The rise of populism can be seen as a corrective if political parties see it as a signal to  bridge the gap between "representative" and "responsible" government.  Indeed an important question, which goes to the heart of this dilemma, is whether such reforms to strengthen the responsiveness of policymaking would actually lead to a healthier and better democracy.

These questions are further complicated by the extremely low standing of elites and the bankruptcy of economic orthodoxy which prevailed over the last three decades. As Tim Bale writes, centre-left parties like Labour have the difficult task of finding a "penchant for populism" on the economy to gain a hearing and win elections. This needs to be balanced with the rebuilding of credibility and reputation for economic competence as well as a programme for governing responsibly. There also needs to be a concerted recognition of the non-economic or political drivers of populism: with politicians developing responses to popular concerns over culture, identity and community in an age of increasing insecurity.

All in all rising levels of democratic stress and the changing nature of power structures look unlikely to be kind to parties and elite institutions that stand still. Ignoring the populist signal is a dangerous game.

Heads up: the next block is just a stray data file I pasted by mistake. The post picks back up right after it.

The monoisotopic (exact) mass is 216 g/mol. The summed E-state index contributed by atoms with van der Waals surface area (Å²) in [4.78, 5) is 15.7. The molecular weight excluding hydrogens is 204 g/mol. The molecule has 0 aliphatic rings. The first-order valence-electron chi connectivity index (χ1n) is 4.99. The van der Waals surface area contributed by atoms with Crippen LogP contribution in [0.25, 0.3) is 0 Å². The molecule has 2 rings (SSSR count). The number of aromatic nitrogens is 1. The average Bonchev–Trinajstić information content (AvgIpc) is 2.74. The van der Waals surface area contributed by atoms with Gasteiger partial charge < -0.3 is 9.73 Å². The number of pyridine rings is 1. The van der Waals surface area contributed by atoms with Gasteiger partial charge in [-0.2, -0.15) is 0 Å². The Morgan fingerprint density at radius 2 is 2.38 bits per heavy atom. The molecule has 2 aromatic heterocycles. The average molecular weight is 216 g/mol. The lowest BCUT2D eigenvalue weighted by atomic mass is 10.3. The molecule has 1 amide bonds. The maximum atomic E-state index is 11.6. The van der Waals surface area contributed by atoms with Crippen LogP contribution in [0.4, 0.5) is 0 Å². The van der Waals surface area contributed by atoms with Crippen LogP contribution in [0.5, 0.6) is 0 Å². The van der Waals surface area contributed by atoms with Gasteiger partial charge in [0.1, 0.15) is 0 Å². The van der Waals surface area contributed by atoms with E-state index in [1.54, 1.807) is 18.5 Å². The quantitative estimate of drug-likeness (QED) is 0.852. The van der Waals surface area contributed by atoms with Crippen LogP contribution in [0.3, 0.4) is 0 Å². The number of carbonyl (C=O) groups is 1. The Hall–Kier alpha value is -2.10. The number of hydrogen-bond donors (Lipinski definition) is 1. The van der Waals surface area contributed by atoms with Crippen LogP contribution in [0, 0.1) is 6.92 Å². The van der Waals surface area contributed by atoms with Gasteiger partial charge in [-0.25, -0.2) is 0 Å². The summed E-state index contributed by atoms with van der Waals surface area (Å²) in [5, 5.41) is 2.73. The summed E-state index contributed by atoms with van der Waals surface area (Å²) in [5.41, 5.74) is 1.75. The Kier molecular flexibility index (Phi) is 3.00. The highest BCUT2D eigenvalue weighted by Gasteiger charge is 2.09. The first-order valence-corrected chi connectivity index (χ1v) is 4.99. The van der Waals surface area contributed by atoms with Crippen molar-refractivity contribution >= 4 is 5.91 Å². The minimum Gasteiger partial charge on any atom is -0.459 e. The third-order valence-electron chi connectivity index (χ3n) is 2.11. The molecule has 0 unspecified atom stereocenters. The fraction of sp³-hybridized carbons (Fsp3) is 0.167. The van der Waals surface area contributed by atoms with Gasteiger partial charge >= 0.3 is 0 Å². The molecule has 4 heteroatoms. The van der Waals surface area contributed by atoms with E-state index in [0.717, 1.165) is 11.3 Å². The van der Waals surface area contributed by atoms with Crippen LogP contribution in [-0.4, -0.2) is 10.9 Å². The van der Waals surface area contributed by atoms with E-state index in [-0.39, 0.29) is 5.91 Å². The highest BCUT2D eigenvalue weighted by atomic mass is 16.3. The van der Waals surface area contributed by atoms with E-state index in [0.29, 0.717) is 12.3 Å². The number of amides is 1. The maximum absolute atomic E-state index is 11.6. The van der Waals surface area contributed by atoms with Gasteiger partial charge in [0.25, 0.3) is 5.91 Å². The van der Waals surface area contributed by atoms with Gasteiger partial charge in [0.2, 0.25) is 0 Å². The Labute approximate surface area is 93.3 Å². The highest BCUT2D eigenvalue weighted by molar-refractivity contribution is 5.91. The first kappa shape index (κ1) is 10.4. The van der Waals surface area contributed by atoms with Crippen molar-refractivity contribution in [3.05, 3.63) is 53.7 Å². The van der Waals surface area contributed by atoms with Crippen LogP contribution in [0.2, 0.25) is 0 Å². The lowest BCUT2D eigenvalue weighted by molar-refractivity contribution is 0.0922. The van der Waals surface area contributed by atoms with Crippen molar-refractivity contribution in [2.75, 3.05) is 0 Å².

Michael McTernan and Claudia Chwalisz lead the new Policy Network and Barrow Cadbury Trust project on ‘Understanding the Populist Signal’. The project will look at political renewal in populist times. The first event will be held in London on 6 February 

Nigel Farage canvasses for UKIP's local candidate Glyn Wright in Salford on September 30, 2013. Photograph: Getty Images.
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In defence of orientalism, the case against Twenty20, and why Ken should watch Son of Saul

My week, from Age Concern to anti-semitism.

Returning late from a party I never much wanted to go to, I leap up and down in the middle of the Harrow Road in the hope of flagging down a taxi, but the drivers don’t notice me. Either they’re haring down the fast lane or they’re too preoccupied cursing Uber to one another on their mobile phones. My father drove a black cab, so I have a deep loyalty to them. But there’s nothing like being left stranded in NW10 in the dead of night to make one reconsider one’s options. I just wish Uber wasn’t called Uber.

Just not cricket